The number of people who say that they are "extremely proud to be an American" has dropped to a historic low, the Gallup poll shows.
A CNN report showed surveys about attitudes Americans have during the 246th anniversary of Independence Day reveal levels of pride have continued to fall since 2017. After Sept. 11, 2001, for example, American pride increased to 91 percent, whereas in 2017 it plummeted to 75 percent. It has dropped another ten percent in the past five years.
While "extremely" and "very proud" numbers remain high, the number of people "extremely proud" is what reached a historic low for the 21st century.
The other piece of the survey asked some of the questions that are on the U.S. Citizenship Questionnaire. While people applying for citizenship must know the answers, native-born Americans apparently don't.
A YouGov explained, that there are 100 citizenship questions and an applicant must get 6 out of 10 correct. Using an online study tool, people can practice with 20 randomly chosen questions on the website. What they've found is that 91 percent of citizenship applicants pass the test, while four in five (about 85 percent) Americans pass it.
That means "they answer at least 12 out of 20 questions correctly — or at least 60%, the proportion of correct answers needed to pass the real test," the site explained.
Older people are more likely to pass the test as civics classes were once more of a priority in schools.
The 2018 Brown Center Report on American Education outlined the status of civics education compared to that of math and reading scores, which has increased over the past decades.
"While 42 states and the District of Columbia require at least one course related to civics, few states prioritize the range of strategies, such as service learning which is only included in the standards for 11 states, that is required for an effective civic education experience," The Brookings Institute explained. "The study also found that high school social studies teachers are some of the least supported teachers in schools and report teaching larger numbers of students and taking on more non-teaching responsibilities like coaching school sports than other teachers. Student experience reinforces this view that civic learning is not a central concern of schools. Seventy percent of 12th graders say they have never written a letter to give an opinion or solve a problem and 30 percent say they have never taken part in a debate—all important parts of a quality civic learning."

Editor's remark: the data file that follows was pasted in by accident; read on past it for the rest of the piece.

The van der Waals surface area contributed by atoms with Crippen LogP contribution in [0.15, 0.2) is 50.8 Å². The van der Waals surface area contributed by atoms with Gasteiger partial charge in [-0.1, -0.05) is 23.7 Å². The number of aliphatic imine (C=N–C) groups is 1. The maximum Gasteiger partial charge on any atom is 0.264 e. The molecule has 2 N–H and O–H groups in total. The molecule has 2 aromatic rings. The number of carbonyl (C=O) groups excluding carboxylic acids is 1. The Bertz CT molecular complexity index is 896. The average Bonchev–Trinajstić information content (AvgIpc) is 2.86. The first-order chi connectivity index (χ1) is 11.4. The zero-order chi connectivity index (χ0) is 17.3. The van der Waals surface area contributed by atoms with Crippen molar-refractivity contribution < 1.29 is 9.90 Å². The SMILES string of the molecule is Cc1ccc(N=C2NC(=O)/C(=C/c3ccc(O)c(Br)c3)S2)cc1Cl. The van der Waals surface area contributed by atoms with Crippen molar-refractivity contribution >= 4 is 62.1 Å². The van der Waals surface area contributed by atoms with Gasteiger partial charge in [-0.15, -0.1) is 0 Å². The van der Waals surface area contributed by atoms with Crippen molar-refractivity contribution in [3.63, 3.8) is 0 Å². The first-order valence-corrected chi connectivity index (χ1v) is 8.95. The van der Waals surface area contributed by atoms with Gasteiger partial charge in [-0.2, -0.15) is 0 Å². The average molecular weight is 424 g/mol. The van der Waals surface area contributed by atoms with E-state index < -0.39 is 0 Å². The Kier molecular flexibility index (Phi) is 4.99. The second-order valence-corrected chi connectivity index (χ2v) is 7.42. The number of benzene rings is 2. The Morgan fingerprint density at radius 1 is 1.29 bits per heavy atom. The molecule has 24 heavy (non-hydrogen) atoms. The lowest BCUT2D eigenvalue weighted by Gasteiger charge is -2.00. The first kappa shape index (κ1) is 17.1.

A 2016 survey by Annenberg Public Policy Center revealed that 1in 4 Americans are unable to name the three branches of government. The Pew Research Center revealed that as of March 2019, only 17 percent of Americans trust the government in Washington to do the right thing.
See the brief segment on CNN below:
Those 'extremely proud' to be an American drops to historic low: survey shows youtu.be